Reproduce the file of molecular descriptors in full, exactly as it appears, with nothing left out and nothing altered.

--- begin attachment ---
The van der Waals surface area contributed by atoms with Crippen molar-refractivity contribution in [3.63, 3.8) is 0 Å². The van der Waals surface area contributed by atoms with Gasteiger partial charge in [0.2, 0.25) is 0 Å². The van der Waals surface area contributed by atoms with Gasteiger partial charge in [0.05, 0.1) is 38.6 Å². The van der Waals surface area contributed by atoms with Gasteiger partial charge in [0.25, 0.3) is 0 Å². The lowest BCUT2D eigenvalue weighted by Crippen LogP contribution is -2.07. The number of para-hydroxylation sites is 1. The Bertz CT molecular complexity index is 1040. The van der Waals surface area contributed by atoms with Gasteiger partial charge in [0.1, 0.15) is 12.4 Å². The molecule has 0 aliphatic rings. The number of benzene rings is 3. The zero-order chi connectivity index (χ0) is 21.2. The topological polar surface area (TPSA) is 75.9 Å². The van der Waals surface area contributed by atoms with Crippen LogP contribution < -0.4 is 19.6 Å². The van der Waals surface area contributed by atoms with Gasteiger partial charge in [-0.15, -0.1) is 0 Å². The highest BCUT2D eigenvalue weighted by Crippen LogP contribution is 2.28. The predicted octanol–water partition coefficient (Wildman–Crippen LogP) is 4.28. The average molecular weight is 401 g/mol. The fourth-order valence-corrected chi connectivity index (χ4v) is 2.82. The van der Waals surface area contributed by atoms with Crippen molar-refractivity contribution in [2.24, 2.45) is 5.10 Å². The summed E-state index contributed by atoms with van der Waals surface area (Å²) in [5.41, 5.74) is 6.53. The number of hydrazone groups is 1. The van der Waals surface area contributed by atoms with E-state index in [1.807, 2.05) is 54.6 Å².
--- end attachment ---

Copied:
The van der Waals surface area contributed by atoms with Crippen molar-refractivity contribution in [3.63, 3.8) is 0 Å². The van der Waals surface area contributed by atoms with Gasteiger partial charge in [0.2, 0.25) is 0 Å². The van der Waals surface area contributed by atoms with Gasteiger partial charge in [0.05, 0.1) is 38.6 Å². The van der Waals surface area contributed by atoms with Gasteiger partial charge in [0.25, 0.3) is 0 Å². The lowest BCUT2D eigenvalue weighted by Crippen LogP contribution is -2.07. The number of para-hydroxylation sites is 1. The Bertz CT molecular complexity index is 1040. The van der Waals surface area contributed by atoms with Gasteiger partial charge in [0.1, 0.15) is 12.4 Å². The molecule has 0 aliphatic rings. The number of benzene rings is 3. The zero-order chi connectivity index (χ0) is 21.2. The topological polar surface area (TPSA) is 75.9 Å². The van der Waals surface area contributed by atoms with Crippen LogP contribution < -0.4 is 19.6 Å². The van der Waals surface area contributed by atoms with Gasteiger partial charge in [-0.15, -0.1) is 0 Å². The highest BCUT2D eigenvalue weighted by Crippen LogP contribution is 2.28. The predicted octanol–water partition coefficient (Wildman–Crippen LogP) is 4.28. The average molecular weight is 401 g/mol. The fourth-order valence-corrected chi connectivity index (χ4v) is 2.82. The van der Waals surface area contributed by atoms with Crippen molar-refractivity contribution in [2.24, 2.45) is 5.10 Å². The summed E-state index contributed by atoms with van der Waals surface area (Å²) in [5.41, 5.74) is 6.53. The number of hydrazone groups is 1. The van der Waals surface area contributed by atoms with E-state index in [1.807, 2.05) is 54.6 Å².